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Permeation of water vapor through seals: vacuum vs dry gas

  1. Mar 3, 2016 #1
    From reading about the permeation of gasses through polymer seals, I am led to believe that given two identical sealed chambers, one containing a vacuum and the other pressurized perfectly dry nitrogen, water vapor would permeate through the seals and into the chambers at the same rate. This would occur because permeation rates depend only on the partial pressure of the gas in question.

    Is my understanding of the phenomena correct? Intuitively, I would have thought that the positive pressure of the second chamber would lead to a slower ingress of water vapor than the negative pressure of a vacuum.
  2. jcsd
  3. Mar 8, 2016 #2


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    I am not read up on the subject but your intuition presupposes that the water molecules colliding with the gas molecules is a major factor. Within the seals the water molecules are principally scattering through the polymer matrix. The gas vs vacuum question only comes into play at the inner surface of the seal and there I imagine the water is very much less likely to be scattered back into the polymer rather than out into the chamber. Indeed water vapor inside will not affect this either except that equilibrium will arise where as much diffuses out as in.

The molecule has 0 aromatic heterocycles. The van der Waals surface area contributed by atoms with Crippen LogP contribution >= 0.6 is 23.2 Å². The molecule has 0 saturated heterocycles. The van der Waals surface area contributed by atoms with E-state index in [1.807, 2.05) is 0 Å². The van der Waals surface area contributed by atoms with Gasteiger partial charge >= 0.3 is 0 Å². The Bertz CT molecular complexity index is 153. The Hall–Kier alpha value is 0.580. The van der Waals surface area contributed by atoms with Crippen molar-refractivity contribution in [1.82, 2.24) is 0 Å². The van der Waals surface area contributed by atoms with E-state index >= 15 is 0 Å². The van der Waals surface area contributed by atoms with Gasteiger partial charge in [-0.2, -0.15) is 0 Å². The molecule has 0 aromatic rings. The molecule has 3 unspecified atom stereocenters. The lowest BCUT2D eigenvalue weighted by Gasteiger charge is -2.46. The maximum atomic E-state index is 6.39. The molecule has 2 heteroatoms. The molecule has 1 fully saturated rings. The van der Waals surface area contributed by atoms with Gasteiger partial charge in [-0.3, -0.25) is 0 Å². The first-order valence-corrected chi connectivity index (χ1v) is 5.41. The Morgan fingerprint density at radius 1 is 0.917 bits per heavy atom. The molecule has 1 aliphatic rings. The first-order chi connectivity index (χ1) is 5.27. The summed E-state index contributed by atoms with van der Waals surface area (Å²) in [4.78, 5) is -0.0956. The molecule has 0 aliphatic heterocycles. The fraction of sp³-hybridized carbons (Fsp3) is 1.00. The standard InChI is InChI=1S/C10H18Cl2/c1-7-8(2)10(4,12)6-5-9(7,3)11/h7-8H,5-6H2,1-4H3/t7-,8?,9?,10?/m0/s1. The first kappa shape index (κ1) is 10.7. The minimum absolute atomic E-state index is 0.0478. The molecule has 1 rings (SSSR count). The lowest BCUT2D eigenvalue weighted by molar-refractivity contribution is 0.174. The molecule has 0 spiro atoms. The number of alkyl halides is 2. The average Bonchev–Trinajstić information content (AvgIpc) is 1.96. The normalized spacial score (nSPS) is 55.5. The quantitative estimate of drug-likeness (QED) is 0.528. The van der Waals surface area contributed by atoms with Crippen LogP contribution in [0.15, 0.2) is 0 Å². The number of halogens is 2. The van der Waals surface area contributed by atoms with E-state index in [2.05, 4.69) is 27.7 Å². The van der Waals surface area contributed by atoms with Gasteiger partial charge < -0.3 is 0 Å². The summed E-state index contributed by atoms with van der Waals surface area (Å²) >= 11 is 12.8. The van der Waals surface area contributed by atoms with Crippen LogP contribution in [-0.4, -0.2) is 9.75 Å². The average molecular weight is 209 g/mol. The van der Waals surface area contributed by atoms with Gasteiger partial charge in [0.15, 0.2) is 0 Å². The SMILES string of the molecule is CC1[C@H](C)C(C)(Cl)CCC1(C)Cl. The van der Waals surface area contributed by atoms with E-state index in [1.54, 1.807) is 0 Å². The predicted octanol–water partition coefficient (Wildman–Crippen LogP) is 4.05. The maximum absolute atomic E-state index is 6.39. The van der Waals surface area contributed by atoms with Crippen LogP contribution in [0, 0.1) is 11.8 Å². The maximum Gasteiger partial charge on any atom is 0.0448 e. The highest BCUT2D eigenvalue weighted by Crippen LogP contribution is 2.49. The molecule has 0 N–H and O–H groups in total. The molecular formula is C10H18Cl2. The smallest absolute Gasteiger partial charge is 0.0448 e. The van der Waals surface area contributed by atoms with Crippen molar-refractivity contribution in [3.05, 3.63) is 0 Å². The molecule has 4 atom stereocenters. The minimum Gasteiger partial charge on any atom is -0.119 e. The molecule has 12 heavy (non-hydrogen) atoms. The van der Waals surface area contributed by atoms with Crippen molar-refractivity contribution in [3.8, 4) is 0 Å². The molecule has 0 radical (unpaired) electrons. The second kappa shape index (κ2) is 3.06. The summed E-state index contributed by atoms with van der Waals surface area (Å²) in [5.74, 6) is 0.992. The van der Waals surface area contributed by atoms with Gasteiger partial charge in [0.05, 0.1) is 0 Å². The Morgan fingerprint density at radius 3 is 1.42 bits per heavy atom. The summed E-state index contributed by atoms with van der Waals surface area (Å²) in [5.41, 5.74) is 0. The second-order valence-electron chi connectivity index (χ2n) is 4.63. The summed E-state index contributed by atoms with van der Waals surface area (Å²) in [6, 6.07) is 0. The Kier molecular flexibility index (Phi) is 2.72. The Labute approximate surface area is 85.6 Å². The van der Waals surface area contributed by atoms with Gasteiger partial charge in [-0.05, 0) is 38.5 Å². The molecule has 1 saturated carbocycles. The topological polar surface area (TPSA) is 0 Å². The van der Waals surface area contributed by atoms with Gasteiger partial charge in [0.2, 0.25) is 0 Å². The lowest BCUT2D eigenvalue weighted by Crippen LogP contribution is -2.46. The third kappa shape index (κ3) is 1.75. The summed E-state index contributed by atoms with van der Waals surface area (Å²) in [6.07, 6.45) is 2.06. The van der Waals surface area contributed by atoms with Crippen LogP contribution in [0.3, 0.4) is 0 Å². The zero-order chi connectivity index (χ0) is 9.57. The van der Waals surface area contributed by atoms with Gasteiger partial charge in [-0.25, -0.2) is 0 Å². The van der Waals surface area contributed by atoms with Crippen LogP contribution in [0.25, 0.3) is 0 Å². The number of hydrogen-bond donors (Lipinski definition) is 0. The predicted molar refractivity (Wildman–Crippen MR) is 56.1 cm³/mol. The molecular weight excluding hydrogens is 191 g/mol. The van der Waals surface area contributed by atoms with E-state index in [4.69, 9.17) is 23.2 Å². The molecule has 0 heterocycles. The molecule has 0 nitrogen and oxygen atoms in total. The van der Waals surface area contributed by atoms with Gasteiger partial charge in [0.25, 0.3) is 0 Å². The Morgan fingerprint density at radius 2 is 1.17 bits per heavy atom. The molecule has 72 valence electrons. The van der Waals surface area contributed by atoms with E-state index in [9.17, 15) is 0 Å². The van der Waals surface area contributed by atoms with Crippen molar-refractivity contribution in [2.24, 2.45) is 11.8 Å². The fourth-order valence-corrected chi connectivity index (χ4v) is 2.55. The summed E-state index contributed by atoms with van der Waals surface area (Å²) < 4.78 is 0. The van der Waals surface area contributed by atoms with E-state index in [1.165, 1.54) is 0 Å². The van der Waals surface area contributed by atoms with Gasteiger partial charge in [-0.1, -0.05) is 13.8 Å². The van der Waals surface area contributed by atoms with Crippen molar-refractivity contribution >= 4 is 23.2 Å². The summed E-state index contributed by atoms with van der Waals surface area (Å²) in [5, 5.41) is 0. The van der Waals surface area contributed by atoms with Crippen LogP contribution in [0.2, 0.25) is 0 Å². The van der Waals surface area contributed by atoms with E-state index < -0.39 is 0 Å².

Disclaimer: I am guessing here based on my understanding of the processes and may be totally wrong.
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